TB can be fatal without treatment — which usually involves taking a combination of drugs for about 6–9 months.

Lupus is a long-term condition with no cure. The symptoms tend to come and go over time, and treatment involves taking drugs such as steroids and immunosuppressants to manage symptoms.

If paranasal sinus and nasal cavity cancer is causing the sores, a person’s treatment plan will target the cancer and may include a combination of chemotherapy, radiation therapy, and surgery.

Nasal sores may resolve on their own or with minimal treatment. In the meantime, the following can help ease discomfort:

  • Take pain relief: Over-the-counter (OTC) pain relief may include paracetamol (Tylenol, Panadol), aspirin (Anadin), or ibuprofen (Advil).
  • Apply soothing products: This may include petroleum jelly or cold compression packs.
  • Avoid irritation: Actions such as picking or rubbing at the affected area can lead to further irritation and increase the risk of introducing bacteria.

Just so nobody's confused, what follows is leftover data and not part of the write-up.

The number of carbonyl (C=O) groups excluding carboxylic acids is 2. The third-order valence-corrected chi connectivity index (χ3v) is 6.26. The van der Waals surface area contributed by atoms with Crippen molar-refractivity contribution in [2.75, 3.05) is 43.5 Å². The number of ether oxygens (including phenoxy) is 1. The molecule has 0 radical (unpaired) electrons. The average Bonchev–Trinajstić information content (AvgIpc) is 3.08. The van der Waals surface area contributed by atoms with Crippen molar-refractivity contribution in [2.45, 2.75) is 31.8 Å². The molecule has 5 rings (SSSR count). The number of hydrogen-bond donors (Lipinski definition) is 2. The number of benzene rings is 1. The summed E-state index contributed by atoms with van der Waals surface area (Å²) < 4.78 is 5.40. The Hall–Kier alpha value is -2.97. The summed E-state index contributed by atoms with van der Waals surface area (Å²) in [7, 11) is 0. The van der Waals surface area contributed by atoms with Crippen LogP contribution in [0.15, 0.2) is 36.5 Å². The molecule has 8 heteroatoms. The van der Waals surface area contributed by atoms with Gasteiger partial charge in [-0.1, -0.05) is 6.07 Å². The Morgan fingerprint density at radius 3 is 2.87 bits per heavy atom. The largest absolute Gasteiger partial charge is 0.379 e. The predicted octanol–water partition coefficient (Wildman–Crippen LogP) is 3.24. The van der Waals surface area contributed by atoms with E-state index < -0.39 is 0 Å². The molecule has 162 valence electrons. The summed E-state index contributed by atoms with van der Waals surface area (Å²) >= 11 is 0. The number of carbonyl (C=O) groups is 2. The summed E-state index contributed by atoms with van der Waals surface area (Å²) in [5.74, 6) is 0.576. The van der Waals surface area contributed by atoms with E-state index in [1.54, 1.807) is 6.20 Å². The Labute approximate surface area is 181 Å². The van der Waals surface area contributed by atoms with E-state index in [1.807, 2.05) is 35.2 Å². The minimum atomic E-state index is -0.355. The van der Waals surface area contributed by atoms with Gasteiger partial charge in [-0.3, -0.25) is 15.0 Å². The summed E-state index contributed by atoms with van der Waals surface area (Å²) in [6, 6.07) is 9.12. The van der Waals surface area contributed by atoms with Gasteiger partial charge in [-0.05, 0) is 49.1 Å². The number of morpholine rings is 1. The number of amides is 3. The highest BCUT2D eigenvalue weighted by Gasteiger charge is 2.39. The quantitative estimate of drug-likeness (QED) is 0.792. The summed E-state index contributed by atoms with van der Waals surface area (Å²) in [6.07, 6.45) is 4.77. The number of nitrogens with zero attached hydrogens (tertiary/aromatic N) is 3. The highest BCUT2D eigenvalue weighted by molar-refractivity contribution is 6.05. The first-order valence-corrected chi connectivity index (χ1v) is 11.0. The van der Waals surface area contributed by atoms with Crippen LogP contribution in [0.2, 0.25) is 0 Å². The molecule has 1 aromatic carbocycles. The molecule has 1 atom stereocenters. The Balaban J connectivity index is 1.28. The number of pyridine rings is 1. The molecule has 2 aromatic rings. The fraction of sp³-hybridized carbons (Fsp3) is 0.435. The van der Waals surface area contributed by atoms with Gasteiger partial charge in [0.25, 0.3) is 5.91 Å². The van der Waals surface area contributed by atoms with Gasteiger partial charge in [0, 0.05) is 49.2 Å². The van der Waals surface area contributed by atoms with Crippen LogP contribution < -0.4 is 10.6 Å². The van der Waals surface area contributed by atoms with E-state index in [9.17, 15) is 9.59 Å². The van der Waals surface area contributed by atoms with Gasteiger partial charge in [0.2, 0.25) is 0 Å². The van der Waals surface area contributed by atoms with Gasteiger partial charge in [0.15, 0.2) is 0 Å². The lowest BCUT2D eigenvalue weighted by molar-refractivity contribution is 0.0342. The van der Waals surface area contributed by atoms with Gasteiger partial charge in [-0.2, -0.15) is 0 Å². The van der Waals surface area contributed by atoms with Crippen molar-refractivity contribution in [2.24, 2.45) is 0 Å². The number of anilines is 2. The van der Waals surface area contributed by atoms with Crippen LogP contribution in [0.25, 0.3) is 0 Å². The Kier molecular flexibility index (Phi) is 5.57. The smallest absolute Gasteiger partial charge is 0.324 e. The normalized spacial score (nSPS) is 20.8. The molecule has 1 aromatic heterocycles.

People can speak with a healthcare professional for more advice on diagnosing and treating their nose sores.

If nasal sores last longer than a few days, a person may wish to consult a doctor.

This is especially important if other signs of a health issue are present, such as any symptoms of TB, lupus, or cancer.

Below are some common questions about sores in the nose.

Does lupus cause sores to develop in the nose?

Lupus can cause sores to develop inside the nose.

What do nose sores that develop due to lupus look like?

Nose sores that develop due to lupus can appear similar to ulcers or canker sores.

What autoimmune disease causes nose ulcers?